After taking close to 1000 new photos since Assignment 4 and slowly editing them down into first of all a longlist of 100-ish and subsequently a shorter pool of about 30 candidate images, it feels like an appropriate time to pause and see how the images I’m working with might look in a more ‘finished’ format.


This is not to say that I consider the work to be close to completion – in fact I have agreed an extension with the OCA as the end of BoW was due for the end of this month but I know I need to work on it for more than another fortnight before I’ll be happy enough to submit for tutor feedback.

It’s more a case of testing the waters with the current visual strategy to start to build up what the end result might look like. I am still shooting new images and still have a backup of longlist images if I decide that the presentation is getting there but the imagery itself needs more work.

Tutor feedback recap

There were three key pieces of advice from my last tutorial that I wish to test at this point:

  1. Expand the repertoire of subject matter beyond lost gloves (as the metaphor became repetitive)
  2. Revert to straight photography (as re-photography/projection was not really adding anything)
  3. Revert to pairing individual images with text fragments (as Wendy feels that this is a significant part of made the Assignment 3 version of this concept work well)

In this work-in-progress version I am implementing all three points in Wendy’s advice, as I feel it is important to take tutor feedback seriously and at least try whatever they suggest will improve the work.

At the time of the tutorial I was fully on board with points 1 (I’d come to the same conclusion myself by then) and 3 (I had always preferred text-image pairing but was persuaded by others to move the text away from the images in the A4 submission).

The thing I was initially more attached to was point 2, the re-photographing/projection idea, but as time has gone on I am more relaxed about dropping this and pursuing the straight photography approach as suggested by Wendy. This is despite my non-OCA photography output taking more of an experimental / abstract turn, but I sense that it might be more appropriate to see this BoW through to completion on this trajectory rather than go too experimental with it.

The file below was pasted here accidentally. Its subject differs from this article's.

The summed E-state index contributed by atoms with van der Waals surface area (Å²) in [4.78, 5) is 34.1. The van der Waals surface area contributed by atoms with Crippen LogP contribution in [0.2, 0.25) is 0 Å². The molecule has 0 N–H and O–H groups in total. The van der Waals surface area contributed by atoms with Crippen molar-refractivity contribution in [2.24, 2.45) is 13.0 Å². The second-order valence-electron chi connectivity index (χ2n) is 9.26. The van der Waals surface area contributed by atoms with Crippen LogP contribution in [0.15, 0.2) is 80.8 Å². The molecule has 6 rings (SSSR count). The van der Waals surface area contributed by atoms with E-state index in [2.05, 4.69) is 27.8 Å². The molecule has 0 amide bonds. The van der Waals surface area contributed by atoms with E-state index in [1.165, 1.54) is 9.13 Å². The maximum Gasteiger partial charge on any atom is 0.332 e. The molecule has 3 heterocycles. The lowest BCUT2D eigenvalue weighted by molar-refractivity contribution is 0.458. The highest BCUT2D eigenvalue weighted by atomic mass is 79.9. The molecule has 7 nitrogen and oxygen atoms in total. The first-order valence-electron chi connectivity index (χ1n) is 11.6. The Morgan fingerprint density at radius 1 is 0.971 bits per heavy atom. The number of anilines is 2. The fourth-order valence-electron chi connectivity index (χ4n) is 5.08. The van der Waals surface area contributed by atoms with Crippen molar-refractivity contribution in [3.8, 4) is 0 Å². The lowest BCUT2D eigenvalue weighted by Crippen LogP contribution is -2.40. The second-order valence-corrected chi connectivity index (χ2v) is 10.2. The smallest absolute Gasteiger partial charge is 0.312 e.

Presentation format

For some reason I always find it easiest to envisage this body of work as a book first and foremost. I can kind of imagine it in an exhibition environment too, but it’s as a book that I tend to visualise it as a real-world artefact.

I think a big part of it is that I find the book format easiest to juxtapose images and text, which is necessary for my intent. In an exhibition space I can position the text alongside, close to or as part of the images, of course, I just find it easiest to start thinking in book pages.

(As an aside, given the text-pairing aspect of the work, the presentation format I am most concerned about is loose prints for assessment: do I superimpose text? include text as part of the print but outside the image, e.g. on the lower border? just label the prints on the reverse? Questions for later!)

New working title

I’ve got through so many titles so far but today it is:

I forget,

Yes, the comma is intentional :-)

The last title (We all lose something every day) was too closely aligned to the lost objects trope, so I knew it needed to be replaced. I am increasingly convinced that the title needs to help point the viewer in the right direction regarding their interpretation of the work – I want to get the notion of forgetting established early on.

I’m not sure how common the phrase ‘I forget‘ is in general English usage but in the north of England this particular form of words is used to introduce something specific that one knows one has forgotten, and is often the prefix to a question. In vernacular use it is peculiarly present tense (in its intended usage a more correct form would be ‘I forgot’, or ‘I’ve forgotten’, but it’s definitely the present tense in northern dialects).

Some examples that might illustrate the usage:

  • I forget, where did your mum move to?
  • I forget, what time does the Co-op shut?

The reason I’m attracted to the phrase is the present-tense-ness. In its normal usage it is intended as a simple present tense, relating only to the misremembered detail that follows; but as the English language is such a wonderful, malleable thing it can also be interpreted as present continuous: ‘I forget‘ = “forgetting is something I do; I am a forgetter‘ – a more general admission of forgetfulness.

The comma is there to denote that lots of things follow this two-word phrase; the blankness after the comma helps to imply a sense of forgetfulness.

Book dummy

Click on the first image for a full-screen slideshow.

Next steps

I want to get some feedback from other students at some point, although the next video hangout I’m due to attend isn’t until the week after next. In the meantime I might carry on fettling with the shortlisted images, and continuing to take new ones as I see appropriate scenes on my wanders.